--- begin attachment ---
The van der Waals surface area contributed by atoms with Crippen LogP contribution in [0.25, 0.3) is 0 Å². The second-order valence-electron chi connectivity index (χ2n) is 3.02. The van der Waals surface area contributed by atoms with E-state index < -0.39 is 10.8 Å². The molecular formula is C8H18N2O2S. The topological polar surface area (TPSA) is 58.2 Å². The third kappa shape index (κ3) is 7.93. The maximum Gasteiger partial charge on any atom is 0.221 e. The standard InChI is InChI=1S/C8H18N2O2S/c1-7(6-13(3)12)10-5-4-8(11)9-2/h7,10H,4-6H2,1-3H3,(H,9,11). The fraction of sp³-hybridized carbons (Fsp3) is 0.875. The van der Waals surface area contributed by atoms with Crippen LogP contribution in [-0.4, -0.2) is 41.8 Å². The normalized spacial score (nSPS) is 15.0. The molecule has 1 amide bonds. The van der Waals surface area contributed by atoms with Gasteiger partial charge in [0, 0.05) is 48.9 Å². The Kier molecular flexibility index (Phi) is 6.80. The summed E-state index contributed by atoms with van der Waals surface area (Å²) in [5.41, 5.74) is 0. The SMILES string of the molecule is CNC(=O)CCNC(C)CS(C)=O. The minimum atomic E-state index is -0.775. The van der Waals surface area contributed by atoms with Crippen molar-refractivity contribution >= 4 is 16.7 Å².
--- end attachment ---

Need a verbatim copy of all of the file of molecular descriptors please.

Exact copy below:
The van der Waals surface area contributed by atoms with Crippen LogP contribution in [0.25, 0.3) is 0 Å². The second-order valence-electron chi connectivity index (χ2n) is 3.02. The van der Waals surface area contributed by atoms with E-state index < -0.39 is 10.8 Å². The molecular formula is C8H18N2O2S. The topological polar surface area (TPSA) is 58.2 Å². The third kappa shape index (κ3) is 7.93. The maximum Gasteiger partial charge on any atom is 0.221 e. The standard InChI is InChI=1S/C8H18N2O2S/c1-7(6-13(3)12)10-5-4-8(11)9-2/h7,10H,4-6H2,1-3H3,(H,9,11). The fraction of sp³-hybridized carbons (Fsp3) is 0.875. The van der Waals surface area contributed by atoms with Crippen LogP contribution in [-0.4, -0.2) is 41.8 Å². The normalized spacial score (nSPS) is 15.0. The molecule has 1 amide bonds. The van der Waals surface area contributed by atoms with Gasteiger partial charge in [0, 0.05) is 48.9 Å². The Kier molecular flexibility index (Phi) is 6.80. The summed E-state index contributed by atoms with van der Waals surface area (Å²) in [5.41, 5.74) is 0. The SMILES string of the molecule is CNC(=O)CCNC(C)CS(C)=O. The minimum atomic E-state index is -0.775. The van der Waals surface area contributed by atoms with Crippen molar-refractivity contribution >= 4 is 16.7 Å².